There are interesting tables made of industrial trolleys on steel wheels, complete with giant hooks that obviously dragged the trolleys through old factories.  Cleaned up, these look great & very chic.  There are places to sit in the sun, around a large water feature, under grape vines, in the shade & around raised garden beds.   There is even a glasshouse covered in vines with a large table inside – perfect for a group of 10-12 people to have a ‘private’ party.

They do wedding functions here, which is not a surprise to me at all.  I thought the place was extremely pretty.  Everywhere you look there are interesting items hanging from the ceiling, attached to walls or scattered around on the ground.  The set up is chic & colourful with real flowers growing in industrial containers all throughout the area.  I think you would notice something different each time you visited, simply because of the enormity of visual stimulation.   I also suspect the displays change with the seasons.

One of the many raised garden beds that grow produce for the kitchen.

One of the many raised garden beds that grow produce for the kitchen.

Surrounding & intermingled are raised garden beds filled with herbs, flowers & other edible produce, which is used in the kitchen.  The Chef must pick what he/she needs for that day.  ‘No food miles’ is really sustainable & quite impressive for an industrial area in the inner city.

There is a florist onsite with an appealing selection of flowers.  Tucked in amongst the flowers are organic skin products & displays of industrial, vintage & other interesting items.  To their credit no plastic bags are used onsite.   I didn’t stay long enough to find the chickens & the resident pig – Kevin Bacon, but I am told they are there.  Apparently there is also a children’s playground area.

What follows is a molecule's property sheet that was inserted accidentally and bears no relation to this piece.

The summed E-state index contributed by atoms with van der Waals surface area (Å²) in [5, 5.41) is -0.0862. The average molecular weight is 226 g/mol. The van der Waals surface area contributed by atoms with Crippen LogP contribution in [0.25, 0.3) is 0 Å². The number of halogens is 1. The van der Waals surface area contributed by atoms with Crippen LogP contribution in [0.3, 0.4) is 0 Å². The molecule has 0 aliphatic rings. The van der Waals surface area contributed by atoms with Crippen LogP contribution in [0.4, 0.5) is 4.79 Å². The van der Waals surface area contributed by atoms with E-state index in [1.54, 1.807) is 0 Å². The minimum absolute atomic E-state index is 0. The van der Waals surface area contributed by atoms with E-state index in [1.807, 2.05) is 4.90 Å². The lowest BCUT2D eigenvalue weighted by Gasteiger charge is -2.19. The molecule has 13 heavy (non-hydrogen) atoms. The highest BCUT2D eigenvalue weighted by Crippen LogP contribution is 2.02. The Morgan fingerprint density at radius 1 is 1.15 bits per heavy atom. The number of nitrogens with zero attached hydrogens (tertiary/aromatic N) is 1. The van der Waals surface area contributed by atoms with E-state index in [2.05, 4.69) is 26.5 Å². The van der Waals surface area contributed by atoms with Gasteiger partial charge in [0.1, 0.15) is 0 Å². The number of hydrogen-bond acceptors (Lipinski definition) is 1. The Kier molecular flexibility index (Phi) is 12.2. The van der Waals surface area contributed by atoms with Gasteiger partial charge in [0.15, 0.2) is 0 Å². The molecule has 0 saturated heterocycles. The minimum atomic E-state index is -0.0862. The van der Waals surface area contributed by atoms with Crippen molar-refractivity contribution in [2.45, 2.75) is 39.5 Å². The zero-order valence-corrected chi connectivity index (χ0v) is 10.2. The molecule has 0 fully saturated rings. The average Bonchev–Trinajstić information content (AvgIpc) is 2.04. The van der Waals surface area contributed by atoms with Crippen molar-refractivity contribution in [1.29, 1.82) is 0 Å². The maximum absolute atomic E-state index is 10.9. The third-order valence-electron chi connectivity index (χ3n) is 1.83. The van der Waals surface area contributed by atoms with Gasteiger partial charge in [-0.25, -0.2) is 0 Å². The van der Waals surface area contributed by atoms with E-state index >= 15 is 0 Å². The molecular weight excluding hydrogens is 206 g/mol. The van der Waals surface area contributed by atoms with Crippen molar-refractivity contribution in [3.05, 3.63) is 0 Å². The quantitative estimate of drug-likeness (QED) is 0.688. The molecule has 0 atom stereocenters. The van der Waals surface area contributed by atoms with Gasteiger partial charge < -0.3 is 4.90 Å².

It’s part farm, part factory-like, part country & the mix is great.  Even outside on the street frontage they have planted gardens & shrubs, as well as strung ropes with Chinese Jasmine growing along the ropes.  Hanging pots dangle from signs or wrought iron scraps.  So much has been repurposed.

It’s obvious that great care has gone into the design of The Grounds.  It is not just a restaurant/café – it’s an experience & importantly, a green functional space in the inner west.  Who would have thought that an industrial complex could be transformed into a place where people can have a nature fix, as well as well as eat good healthy food?

It is their gardens & they way The Grounds have set up the area that prompted me to think that this could be the way of the future for our cities & our living spaces.

Right now it is known that businesses in green leafy environments generate 11% more income than those located in a mainly concrete/asphalt environment.  The fact that you can eat at The Grounds is just one of the functions of the complex & I can easily see something similar to The Grounds concept as part of any high-rise housing development.

A currently controversial development proposal to build a 16-storey residential tower next to the Marrickville Railway Station on Station Street is angering a considerable number of local residents.  See – http://bit.ly/18dbumc   As I understand it, the developer is offering a ground floor area for community use, half of which is under an awning, so he can get permission to bypass the eight stories limit that the Marrickville Local Environment Plan (MLEP) imposes for this site.